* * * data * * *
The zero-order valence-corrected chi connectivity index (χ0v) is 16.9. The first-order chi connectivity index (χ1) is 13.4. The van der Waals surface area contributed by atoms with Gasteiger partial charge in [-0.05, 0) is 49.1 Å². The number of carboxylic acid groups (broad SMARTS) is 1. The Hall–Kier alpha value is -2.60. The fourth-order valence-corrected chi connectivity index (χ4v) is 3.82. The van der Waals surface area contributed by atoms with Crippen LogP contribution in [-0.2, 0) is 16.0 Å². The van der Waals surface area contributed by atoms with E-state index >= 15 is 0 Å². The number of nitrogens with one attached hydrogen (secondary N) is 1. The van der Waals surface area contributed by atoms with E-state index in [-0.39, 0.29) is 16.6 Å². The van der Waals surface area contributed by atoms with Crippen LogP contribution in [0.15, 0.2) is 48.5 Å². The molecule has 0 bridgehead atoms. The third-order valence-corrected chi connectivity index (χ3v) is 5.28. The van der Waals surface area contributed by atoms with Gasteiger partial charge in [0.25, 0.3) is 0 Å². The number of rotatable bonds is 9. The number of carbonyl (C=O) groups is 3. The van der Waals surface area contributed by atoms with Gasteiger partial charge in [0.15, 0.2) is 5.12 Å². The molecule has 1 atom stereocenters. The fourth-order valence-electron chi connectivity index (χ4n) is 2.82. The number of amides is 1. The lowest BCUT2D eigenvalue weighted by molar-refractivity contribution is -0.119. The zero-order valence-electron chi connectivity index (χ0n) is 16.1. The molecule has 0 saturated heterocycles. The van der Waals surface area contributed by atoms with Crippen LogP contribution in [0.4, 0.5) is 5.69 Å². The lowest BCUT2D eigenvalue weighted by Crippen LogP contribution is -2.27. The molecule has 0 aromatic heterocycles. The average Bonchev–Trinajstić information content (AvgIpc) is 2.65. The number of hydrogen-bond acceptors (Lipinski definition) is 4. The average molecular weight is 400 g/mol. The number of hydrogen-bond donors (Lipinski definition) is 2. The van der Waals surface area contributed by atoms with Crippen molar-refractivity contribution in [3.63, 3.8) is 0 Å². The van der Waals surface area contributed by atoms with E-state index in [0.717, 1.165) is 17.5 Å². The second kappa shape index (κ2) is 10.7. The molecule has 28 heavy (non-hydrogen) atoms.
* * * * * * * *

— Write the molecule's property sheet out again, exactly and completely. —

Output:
The zero-order valence-corrected chi connectivity index (χ0v) is 16.9. The first-order chi connectivity index (χ1) is 13.4. The van der Waals surface area contributed by atoms with Gasteiger partial charge in [-0.05, 0) is 49.1 Å². The number of carboxylic acid groups (broad SMARTS) is 1. The Hall–Kier alpha value is -2.60. The fourth-order valence-corrected chi connectivity index (χ4v) is 3.82. The van der Waals surface area contributed by atoms with Crippen LogP contribution in [-0.2, 0) is 16.0 Å². The van der Waals surface area contributed by atoms with E-state index >= 15 is 0 Å². The number of nitrogens with one attached hydrogen (secondary N) is 1. The van der Waals surface area contributed by atoms with E-state index in [-0.39, 0.29) is 16.6 Å². The van der Waals surface area contributed by atoms with Crippen LogP contribution in [0.15, 0.2) is 48.5 Å². The molecule has 0 bridgehead atoms. The third-order valence-corrected chi connectivity index (χ3v) is 5.28. The van der Waals surface area contributed by atoms with Gasteiger partial charge in [0.25, 0.3) is 0 Å². The number of rotatable bonds is 9. The number of carbonyl (C=O) groups is 3. The van der Waals surface area contributed by atoms with Gasteiger partial charge in [0.15, 0.2) is 5.12 Å². The molecule has 1 atom stereocenters. The fourth-order valence-electron chi connectivity index (χ4n) is 2.82. The number of amides is 1. The lowest BCUT2D eigenvalue weighted by molar-refractivity contribution is -0.119. The zero-order valence-electron chi connectivity index (χ0n) is 16.1. The molecule has 0 saturated heterocycles. The van der Waals surface area contributed by atoms with Crippen LogP contribution in [0.4, 0.5) is 5.69 Å². The lowest BCUT2D eigenvalue weighted by Crippen LogP contribution is -2.27. The molecule has 0 aromatic heterocycles. The average Bonchev–Trinajstić information content (AvgIpc) is 2.65. The number of hydrogen-bond acceptors (Lipinski definition) is 4. The average molecular weight is 400 g/mol. The number of hydrogen-bond donors (Lipinski definition) is 2. The van der Waals surface area contributed by atoms with Crippen molar-refractivity contribution in [3.63, 3.8) is 0 Å². The van der Waals surface area contributed by atoms with E-state index in [0.717, 1.165) is 17.5 Å². The second kappa shape index (κ2) is 10.7. The molecule has 28 heavy (non-hydrogen) atoms.